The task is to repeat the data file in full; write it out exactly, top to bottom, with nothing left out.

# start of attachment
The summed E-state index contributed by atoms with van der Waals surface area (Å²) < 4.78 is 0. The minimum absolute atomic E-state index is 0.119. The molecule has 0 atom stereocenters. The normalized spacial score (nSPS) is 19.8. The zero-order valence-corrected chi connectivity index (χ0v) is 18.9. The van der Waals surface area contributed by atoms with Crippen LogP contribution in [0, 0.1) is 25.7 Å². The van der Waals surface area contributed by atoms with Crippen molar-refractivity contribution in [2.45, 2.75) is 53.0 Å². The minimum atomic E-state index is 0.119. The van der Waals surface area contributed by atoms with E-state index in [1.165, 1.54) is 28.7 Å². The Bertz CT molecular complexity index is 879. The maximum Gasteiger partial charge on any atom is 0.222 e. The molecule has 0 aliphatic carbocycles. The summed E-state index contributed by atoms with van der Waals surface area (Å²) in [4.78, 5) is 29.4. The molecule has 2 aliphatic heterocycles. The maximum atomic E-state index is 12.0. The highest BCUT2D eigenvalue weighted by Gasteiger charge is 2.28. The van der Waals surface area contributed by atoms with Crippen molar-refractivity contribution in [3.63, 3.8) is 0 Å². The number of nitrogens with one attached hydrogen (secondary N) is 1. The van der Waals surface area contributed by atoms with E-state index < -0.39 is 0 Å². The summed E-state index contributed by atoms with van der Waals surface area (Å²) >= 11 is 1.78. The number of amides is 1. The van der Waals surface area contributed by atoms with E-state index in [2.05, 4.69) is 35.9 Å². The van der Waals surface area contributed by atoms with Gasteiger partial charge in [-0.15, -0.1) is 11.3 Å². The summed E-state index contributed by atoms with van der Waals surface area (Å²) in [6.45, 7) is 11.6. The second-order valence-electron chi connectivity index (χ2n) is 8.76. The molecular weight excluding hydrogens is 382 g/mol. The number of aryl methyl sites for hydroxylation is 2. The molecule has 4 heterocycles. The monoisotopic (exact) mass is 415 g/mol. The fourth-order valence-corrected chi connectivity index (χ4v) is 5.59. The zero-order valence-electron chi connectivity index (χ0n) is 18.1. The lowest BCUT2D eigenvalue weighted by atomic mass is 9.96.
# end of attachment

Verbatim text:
The summed E-state index contributed by atoms with van der Waals surface area (Å²) < 4.78 is 0. The minimum absolute atomic E-state index is 0.119. The molecule has 0 atom stereocenters. The normalized spacial score (nSPS) is 19.8. The zero-order valence-corrected chi connectivity index (χ0v) is 18.9. The van der Waals surface area contributed by atoms with Crippen LogP contribution in [0, 0.1) is 25.7 Å². The van der Waals surface area contributed by atoms with Crippen molar-refractivity contribution in [2.45, 2.75) is 53.0 Å². The minimum atomic E-state index is 0.119. The van der Waals surface area contributed by atoms with E-state index in [1.165, 1.54) is 28.7 Å². The Bertz CT molecular complexity index is 879. The maximum Gasteiger partial charge on any atom is 0.222 e. The molecule has 0 aliphatic carbocycles. The summed E-state index contributed by atoms with van der Waals surface area (Å²) in [4.78, 5) is 29.4. The molecule has 2 aliphatic heterocycles. The maximum atomic E-state index is 12.0. The highest BCUT2D eigenvalue weighted by Gasteiger charge is 2.28. The van der Waals surface area contributed by atoms with Crippen molar-refractivity contribution in [3.63, 3.8) is 0 Å². The number of nitrogens with one attached hydrogen (secondary N) is 1. The van der Waals surface area contributed by atoms with E-state index < -0.39 is 0 Å². The summed E-state index contributed by atoms with van der Waals surface area (Å²) >= 11 is 1.78. The number of amides is 1. The van der Waals surface area contributed by atoms with E-state index in [2.05, 4.69) is 35.9 Å². The van der Waals surface area contributed by atoms with Gasteiger partial charge in [-0.15, -0.1) is 11.3 Å². The summed E-state index contributed by atoms with van der Waals surface area (Å²) in [6.45, 7) is 11.6. The second-order valence-electron chi connectivity index (χ2n) is 8.76. The molecular weight excluding hydrogens is 382 g/mol. The number of aryl methyl sites for hydroxylation is 2. The molecule has 4 heterocycles. The monoisotopic (exact) mass is 415 g/mol. The fourth-order valence-corrected chi connectivity index (χ4v) is 5.59. The zero-order valence-electron chi connectivity index (χ0n) is 18.1. The lowest BCUT2D eigenvalue weighted by atomic mass is 9.96.